Military Duties & Responsibilities

by Neal Litherland

The duties and responsibilities of people serving in the military can vary widely depending on their roles. As with any huge employer, some men and women will be responsible for filing and report-keeping, and others will be responsible for training new recruits. However, there are some responsibilities that all military personnel have to fulfill.

Activation

Military personnel must be prepared to serve when called upon.

One of the primary duties of anyone in military service is to come when called upon. This is true of the weekend warriors in the National Guard as well as regular enlisted personnel. Whether it's Army troops being deployed overseas, U.S. Marines performing training operations in Arizona or the federal government activating National Guard units in a natural disaster in a major city, it doesn't matter--when the country puts out the call to duty, it's the duty of those in the armed forces to respond.

Protection

Marines fire mortar rounds to help their fellow Marines in a firefight

A part of every serviceman's oath is to protect the United States against all enemies, both domestic and foreign. Of course, it's the United States that defines who the enemy is and therefore who servicemen will be fighting. It is therefore the duty of those in the military to fight the designated enemies of the United States and to attempt to defeat them as completely as the military's mission states. This is true even if the service personnel disagree that these people are really an enemy of the United States. They have to follow orders.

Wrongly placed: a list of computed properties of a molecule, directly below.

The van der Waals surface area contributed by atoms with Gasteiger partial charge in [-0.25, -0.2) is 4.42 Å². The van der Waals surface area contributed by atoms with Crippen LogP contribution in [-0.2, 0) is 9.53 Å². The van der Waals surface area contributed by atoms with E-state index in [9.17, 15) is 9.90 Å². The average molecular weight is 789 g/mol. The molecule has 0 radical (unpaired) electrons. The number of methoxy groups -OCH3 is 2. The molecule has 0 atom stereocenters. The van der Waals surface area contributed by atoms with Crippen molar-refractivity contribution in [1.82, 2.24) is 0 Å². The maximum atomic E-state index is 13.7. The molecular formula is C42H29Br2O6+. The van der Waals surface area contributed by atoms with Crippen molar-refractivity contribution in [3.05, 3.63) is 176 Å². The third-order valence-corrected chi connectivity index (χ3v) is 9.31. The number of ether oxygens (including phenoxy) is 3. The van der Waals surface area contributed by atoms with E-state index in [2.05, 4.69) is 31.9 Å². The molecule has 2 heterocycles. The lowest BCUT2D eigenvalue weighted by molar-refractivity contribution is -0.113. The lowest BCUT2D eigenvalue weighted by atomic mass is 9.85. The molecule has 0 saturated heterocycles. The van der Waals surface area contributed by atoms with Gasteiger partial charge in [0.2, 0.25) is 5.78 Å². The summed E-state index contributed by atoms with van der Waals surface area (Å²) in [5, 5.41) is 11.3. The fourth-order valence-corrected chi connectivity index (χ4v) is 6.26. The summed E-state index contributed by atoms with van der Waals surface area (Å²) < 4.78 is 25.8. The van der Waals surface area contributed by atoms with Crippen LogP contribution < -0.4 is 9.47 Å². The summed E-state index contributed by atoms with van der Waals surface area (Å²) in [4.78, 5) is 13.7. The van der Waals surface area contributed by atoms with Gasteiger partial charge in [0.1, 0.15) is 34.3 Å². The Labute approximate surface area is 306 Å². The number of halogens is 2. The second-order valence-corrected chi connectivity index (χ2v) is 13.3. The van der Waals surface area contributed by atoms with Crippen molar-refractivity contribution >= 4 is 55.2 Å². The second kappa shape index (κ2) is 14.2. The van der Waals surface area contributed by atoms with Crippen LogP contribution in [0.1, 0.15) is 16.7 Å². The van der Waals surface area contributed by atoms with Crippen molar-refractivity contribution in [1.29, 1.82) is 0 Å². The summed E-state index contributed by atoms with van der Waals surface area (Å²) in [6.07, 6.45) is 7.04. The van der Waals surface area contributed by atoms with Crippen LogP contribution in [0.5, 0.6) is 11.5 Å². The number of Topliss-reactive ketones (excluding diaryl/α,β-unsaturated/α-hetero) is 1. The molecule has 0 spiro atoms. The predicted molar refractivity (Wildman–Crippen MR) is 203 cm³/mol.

Duties of Rank

An Army captain addresses his troups.

A person's military rank usually defines his responsibilities and duties. For instance, an Army private's only real duty is to follow orders and to accomplish what he's told to. A sergeant in the Army will have to not only follow orders from above, but organize and coordinate people under her command to achieve those goals. The higher up the chain of command you go, the more important your responsibilities become, until you are in charge of massive troop movements and you find yourself faced with the conflicting responsibilities of achieving military goals and keeping all of the soldiers under your command safe.

About the Author

Neal Litherland is an author, blogger and occasional ghostwriter. His experience includes comics, role playing games and a variety of other projects as well. He holds a bachelor's degree in criminal justice from Indiana University, and resides in Northwest Indiana.

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